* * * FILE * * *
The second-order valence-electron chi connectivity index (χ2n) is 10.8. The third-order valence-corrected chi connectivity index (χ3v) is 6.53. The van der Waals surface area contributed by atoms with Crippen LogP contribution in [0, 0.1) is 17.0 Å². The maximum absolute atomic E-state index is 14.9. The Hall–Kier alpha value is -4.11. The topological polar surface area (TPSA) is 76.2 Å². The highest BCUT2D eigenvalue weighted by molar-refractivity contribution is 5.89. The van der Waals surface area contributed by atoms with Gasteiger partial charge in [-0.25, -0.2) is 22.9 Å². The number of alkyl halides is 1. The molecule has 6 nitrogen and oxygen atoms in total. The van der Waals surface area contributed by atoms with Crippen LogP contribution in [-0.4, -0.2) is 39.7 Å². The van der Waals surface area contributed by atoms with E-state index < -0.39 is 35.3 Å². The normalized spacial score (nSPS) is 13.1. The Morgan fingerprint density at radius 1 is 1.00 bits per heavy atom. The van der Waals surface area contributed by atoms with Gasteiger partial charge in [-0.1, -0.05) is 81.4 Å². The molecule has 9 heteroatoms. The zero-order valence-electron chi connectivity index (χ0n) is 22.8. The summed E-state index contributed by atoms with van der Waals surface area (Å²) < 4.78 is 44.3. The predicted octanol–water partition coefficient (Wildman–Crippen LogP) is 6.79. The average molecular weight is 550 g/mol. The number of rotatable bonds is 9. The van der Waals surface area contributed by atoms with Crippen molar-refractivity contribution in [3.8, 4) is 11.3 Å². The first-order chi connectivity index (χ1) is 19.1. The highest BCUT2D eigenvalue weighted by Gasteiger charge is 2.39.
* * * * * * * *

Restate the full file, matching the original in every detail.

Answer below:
The second-order valence-electron chi connectivity index (χ2n) is 10.8. The third-order valence-corrected chi connectivity index (χ3v) is 6.53. The van der Waals surface area contributed by atoms with Crippen LogP contribution in [0, 0.1) is 17.0 Å². The maximum absolute atomic E-state index is 14.9. The Hall–Kier alpha value is -4.11. The topological polar surface area (TPSA) is 76.2 Å². The highest BCUT2D eigenvalue weighted by molar-refractivity contribution is 5.89. The van der Waals surface area contributed by atoms with Gasteiger partial charge in [-0.25, -0.2) is 22.9 Å². The number of alkyl halides is 1. The molecule has 6 nitrogen and oxygen atoms in total. The van der Waals surface area contributed by atoms with Crippen LogP contribution in [-0.4, -0.2) is 39.7 Å². The van der Waals surface area contributed by atoms with E-state index < -0.39 is 35.3 Å². The normalized spacial score (nSPS) is 13.1. The Morgan fingerprint density at radius 1 is 1.00 bits per heavy atom. The van der Waals surface area contributed by atoms with Gasteiger partial charge in [-0.1, -0.05) is 81.4 Å². The molecule has 9 heteroatoms. The zero-order valence-electron chi connectivity index (χ0n) is 22.8. The summed E-state index contributed by atoms with van der Waals surface area (Å²) < 4.78 is 44.3. The predicted octanol–water partition coefficient (Wildman–Crippen LogP) is 6.79. The average molecular weight is 550 g/mol. The number of rotatable bonds is 9. The van der Waals surface area contributed by atoms with Crippen molar-refractivity contribution in [3.8, 4) is 11.3 Å². The first-order chi connectivity index (χ1) is 19.1. The highest BCUT2D eigenvalue weighted by Gasteiger charge is 2.39.